Ontario is currently experiencing a nursing shortage crisis. Recruitment and retention of nursing staff are critical issues. In response, retention strategies have been developed by the Ontario Ministry of Health and Long-Term Care. The Late Career Nurse Initiative is one such strategy. This innovative program encourages nurses age 55 and older to remain in the workforce by providing opportunities to use their nursing experience in less physically demanding alternate roles for a portion of their time. The Royal Ottawa Health Care Group has developed a clinical coach program in forensics that matches these veteran nurses with new graduates or nurses new to forensic psychiatric nursing. The program has resulted in retention rates of more than 91% after 1 year. This article provides background about the program and highlights its outcomes.
This paper is a report of a pilot study to examine the relationship of nursing intensity, work environment intensity and nursing resources to nurse job satisfaction.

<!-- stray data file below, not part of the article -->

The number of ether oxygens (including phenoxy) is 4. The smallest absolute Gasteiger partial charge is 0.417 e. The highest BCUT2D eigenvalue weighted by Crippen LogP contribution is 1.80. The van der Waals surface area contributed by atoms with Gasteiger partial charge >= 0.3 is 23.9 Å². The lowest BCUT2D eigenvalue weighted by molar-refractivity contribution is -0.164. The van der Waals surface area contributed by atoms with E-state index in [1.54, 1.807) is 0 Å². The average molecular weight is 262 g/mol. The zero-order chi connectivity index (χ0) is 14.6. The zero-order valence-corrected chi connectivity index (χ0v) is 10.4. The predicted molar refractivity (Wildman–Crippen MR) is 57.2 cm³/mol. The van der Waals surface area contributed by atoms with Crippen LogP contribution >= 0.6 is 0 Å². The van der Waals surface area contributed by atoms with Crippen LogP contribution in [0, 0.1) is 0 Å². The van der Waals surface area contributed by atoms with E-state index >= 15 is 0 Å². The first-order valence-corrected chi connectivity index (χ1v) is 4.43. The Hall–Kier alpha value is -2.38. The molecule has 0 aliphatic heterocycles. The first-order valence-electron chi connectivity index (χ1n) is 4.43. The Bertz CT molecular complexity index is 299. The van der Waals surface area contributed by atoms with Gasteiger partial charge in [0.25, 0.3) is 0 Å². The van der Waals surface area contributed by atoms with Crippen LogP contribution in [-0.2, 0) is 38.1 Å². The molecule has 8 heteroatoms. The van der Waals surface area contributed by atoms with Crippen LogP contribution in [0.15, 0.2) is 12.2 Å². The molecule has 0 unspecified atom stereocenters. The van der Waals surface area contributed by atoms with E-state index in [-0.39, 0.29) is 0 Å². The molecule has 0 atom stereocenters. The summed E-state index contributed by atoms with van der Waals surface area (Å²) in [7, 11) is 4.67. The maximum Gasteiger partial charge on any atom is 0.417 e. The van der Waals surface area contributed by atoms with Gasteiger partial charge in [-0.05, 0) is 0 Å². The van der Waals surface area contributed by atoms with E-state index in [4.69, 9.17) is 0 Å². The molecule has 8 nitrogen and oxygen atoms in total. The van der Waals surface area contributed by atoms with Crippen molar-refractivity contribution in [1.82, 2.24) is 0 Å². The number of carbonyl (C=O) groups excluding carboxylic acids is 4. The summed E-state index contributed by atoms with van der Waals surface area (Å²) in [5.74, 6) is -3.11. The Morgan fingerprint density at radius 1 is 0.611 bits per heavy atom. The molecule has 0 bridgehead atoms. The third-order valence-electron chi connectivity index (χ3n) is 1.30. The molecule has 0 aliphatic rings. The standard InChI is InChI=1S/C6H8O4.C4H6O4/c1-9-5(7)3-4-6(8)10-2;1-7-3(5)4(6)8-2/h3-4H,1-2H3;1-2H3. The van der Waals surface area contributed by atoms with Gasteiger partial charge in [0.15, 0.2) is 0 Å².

There is an ever increasing amount of information in hospital information systems; however, still very little of it is actually used in nursing management and leadership.
The combination of a retrospective time series and cross-sectional survey data was used. The time series patient data of 9704 in/outpatients and nurse data of 110 nurses were collected from six inpatient units in a medical clinic of a university hospital in Finland in 2006. A unit-level measure of nurse job satisfaction was collected with a survey (n = 98 nurses) in the autumn of 2006. Bayesian networks were applied to examine a model that explains nurse job satisfaction.
In a hospital data system, 18 usable nurse staffing indicators were identified. There were four nurse staffing indicators: patient acuity from nursing intensity subgroup, diagnosis-related group volume from work environment subgroup, and skill mix and nurse turnover from nursing resources subgroup that explained the likelihood of nurse job satisfaction in the final model. The Bayesian networks also revealed the elusive non-linear relationship between nurse job satisfaction and patient acuity.
Survey-based information on nurse job satisfaction can be modelled with data-based nurse staffing indicators. Nurse researchers could use the Bayesian approach to obtain information about the effects of nurse staffing on nursing outcomes.